AmericanBanker.com/Magazine is free to all readers! You won’t find much breaking news here (this website is where stories from our monthly magazine are published) but there’s lots of trend stories and analysis pieces that might help you get a sense of the kinds of conversations taking place in the industry.
Banking lawyer Kevin Funnell in Frisco, Texas, keeps this site as a personal blog with his own views on a variety of issues affecting the banking industry.
The Consumer Financial Protection Bureau’s blog.
Hedge fund operator Thomas Brown, a prominent Wall Street bank industry analyst in the 1990s, has teamed up with Commerce Bancorp founder Vernon Hill (a legend in the industry) to create a news and commentary site featuring their own views and those of outside contributors. Warning: both may have conflicts when writing about stocks in which they have positions or eventually take positions, etc. But they offer some interesting commentary on a variety of operational and regulatory issues facing banks.
Senseless Panic by William Isaac
Former FDIC Chairman Bill Isaac wrote a book in the wake of the 2008 crisis that examines the crisis through the historical lens of someone who shut down banks during the banking and S&L crises of the 1980s. Some of it gets political; those parts won’t matter as much to you, as a metro daily reporter, as will his explanations of why it makes sense to treat bank creditors gingerly in failure situations.
Localizing the Banking Beat
Find the lawyers. Just about every major law firm in town will have banking and finance experts who work with institutions on recapitalizations, mergers and acquisitions, regulatory issues and the like.
Lawyers have a direct line to the bankers in your community, and although it’s highly unlikely they’ll break client confidentiality to help you, they do know the important issues affecting the institutions.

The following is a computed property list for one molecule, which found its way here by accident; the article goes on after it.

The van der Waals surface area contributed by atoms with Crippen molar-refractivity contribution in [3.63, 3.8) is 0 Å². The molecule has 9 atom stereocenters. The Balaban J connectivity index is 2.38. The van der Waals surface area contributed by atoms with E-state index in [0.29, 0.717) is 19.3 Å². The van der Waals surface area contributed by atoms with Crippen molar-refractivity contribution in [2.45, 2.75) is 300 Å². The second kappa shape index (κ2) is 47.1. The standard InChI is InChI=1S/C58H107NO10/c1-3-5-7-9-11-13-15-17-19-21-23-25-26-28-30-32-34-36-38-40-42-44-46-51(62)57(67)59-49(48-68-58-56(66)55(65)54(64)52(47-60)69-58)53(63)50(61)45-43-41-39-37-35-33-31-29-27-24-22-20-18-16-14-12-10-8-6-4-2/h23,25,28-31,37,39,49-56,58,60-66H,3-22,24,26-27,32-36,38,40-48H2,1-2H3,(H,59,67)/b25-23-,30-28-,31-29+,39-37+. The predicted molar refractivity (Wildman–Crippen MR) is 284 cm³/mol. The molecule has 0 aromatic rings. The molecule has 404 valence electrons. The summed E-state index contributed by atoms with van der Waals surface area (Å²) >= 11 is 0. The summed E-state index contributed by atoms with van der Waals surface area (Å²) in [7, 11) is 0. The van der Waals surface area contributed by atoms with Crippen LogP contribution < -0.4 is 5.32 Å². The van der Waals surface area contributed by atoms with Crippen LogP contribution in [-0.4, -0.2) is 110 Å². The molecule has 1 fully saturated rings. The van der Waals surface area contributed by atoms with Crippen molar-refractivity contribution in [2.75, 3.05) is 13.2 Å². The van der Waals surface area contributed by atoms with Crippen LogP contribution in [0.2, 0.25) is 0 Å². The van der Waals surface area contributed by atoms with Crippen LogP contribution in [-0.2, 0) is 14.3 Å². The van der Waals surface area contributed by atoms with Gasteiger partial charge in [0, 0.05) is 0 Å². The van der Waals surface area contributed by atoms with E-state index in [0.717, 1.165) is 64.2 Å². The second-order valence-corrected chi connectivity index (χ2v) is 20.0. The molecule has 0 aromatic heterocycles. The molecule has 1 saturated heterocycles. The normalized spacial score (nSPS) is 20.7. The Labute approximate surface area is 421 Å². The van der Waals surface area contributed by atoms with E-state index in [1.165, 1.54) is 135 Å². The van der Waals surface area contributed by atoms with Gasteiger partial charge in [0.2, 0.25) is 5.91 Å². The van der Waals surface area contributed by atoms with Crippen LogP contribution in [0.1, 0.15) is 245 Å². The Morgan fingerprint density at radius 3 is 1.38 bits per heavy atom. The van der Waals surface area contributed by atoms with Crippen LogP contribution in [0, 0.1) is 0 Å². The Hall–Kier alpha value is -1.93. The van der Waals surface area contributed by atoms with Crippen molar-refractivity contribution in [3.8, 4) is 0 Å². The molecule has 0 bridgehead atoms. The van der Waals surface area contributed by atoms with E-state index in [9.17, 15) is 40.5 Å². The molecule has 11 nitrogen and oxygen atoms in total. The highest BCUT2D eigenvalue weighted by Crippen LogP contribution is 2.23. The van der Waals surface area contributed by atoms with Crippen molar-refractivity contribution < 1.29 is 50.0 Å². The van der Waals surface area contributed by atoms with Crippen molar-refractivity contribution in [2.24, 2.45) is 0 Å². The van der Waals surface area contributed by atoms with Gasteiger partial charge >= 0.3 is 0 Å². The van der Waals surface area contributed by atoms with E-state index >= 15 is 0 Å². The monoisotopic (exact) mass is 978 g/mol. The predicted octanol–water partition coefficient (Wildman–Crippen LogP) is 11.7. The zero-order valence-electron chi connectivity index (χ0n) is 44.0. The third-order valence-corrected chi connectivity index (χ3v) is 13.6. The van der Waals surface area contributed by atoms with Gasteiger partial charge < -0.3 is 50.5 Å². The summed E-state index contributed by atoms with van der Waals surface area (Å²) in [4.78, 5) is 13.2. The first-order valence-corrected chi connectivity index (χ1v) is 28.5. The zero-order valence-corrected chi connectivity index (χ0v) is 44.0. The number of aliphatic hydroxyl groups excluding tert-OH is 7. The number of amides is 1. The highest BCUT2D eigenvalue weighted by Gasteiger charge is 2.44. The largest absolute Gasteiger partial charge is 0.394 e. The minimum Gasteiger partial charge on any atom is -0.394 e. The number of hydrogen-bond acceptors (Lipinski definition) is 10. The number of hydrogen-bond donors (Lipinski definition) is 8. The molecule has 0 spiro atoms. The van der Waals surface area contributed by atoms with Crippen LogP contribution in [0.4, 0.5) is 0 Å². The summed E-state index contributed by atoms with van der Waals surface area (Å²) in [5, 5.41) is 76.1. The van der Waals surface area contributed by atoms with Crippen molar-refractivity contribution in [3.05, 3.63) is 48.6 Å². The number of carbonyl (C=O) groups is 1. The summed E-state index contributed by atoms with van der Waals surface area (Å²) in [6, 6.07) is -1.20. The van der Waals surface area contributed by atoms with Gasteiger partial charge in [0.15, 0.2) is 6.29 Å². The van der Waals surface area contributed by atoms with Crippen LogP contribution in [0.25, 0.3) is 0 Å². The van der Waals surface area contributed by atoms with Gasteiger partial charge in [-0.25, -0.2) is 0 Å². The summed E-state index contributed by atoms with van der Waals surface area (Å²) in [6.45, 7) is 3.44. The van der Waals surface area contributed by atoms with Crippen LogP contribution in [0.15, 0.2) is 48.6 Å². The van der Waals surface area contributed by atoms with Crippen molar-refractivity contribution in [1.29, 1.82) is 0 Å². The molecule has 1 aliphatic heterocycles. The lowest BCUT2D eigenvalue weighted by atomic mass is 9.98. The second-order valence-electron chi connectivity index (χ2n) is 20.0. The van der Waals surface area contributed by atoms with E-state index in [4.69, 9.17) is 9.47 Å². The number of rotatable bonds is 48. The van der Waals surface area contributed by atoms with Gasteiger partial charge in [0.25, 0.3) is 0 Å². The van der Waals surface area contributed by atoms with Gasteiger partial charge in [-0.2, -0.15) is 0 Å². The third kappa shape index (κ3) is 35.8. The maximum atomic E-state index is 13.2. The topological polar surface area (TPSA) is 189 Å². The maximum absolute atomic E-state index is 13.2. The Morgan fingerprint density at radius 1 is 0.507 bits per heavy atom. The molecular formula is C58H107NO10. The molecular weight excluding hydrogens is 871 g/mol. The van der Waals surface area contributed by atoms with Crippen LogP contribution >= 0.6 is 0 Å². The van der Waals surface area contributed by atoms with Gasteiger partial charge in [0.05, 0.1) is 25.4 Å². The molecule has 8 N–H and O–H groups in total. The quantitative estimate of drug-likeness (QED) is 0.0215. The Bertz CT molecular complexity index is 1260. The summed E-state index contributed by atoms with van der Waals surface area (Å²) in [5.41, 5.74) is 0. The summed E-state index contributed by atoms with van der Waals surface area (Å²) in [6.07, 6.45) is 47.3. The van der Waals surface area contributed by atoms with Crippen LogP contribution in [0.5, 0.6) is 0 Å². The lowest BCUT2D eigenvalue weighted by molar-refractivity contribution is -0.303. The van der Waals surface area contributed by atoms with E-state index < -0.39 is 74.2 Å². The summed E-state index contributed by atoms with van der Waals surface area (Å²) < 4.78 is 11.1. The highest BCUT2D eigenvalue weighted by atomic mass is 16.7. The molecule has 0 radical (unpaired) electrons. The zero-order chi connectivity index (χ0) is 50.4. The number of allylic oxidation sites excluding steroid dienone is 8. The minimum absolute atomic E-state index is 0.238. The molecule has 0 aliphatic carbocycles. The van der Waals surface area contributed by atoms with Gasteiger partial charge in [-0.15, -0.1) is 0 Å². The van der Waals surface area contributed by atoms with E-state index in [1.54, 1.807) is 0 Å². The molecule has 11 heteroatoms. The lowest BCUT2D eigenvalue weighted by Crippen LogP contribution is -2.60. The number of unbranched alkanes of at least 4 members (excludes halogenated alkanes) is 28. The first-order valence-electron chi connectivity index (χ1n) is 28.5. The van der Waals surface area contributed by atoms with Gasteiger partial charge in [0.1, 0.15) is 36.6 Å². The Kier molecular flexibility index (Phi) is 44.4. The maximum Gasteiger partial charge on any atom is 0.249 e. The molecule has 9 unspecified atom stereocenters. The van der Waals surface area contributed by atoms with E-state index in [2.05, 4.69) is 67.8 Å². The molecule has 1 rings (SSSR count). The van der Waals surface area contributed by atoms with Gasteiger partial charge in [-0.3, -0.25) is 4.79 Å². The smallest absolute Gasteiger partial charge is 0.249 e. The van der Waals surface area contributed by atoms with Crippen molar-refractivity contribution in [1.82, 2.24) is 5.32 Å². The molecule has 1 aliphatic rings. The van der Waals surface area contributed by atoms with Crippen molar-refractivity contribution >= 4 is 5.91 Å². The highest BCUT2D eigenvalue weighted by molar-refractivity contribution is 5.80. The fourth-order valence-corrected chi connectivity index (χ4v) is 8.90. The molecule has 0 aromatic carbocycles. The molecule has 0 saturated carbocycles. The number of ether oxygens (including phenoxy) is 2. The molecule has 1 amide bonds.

They also can be knowledgeable on new regulations, and most likely they harbor strong opinions about the prospects for troubled banks in your region.
Likewise, consultants and accountants can be helpful sources. When I started on the banking beat, I asked a banking accountant to walk me through an income statement and a balance sheet so that I could familiarize myself with line items I hadn’t encountered on previous beats. Chances are there is someone in your region who would be willing to do the same for you.
Talk to borrowers. Small businesses in your region know when it’s harder to get credit. Their experience may indicate that a particular bank in town is in trouble, or that the economy overall is weakening.
Maybe you cover other large companies based in your area. As a matter of your non-bank beat reporting, ask the CFOs and treasurers of those companies who they bank with; go to a Bloomberg terminal to find the lenders and terms of big loans made to those companies. Know which banks are key in your market.
Know your regulators. The federal regulators – the Fed, FDIC and OCC – have local offices in many regions. Get to know the people in those offices. State-chartered banks (as opposed to national-chartered banks) also are overseen by state banking regulators, and they can be valuable sources.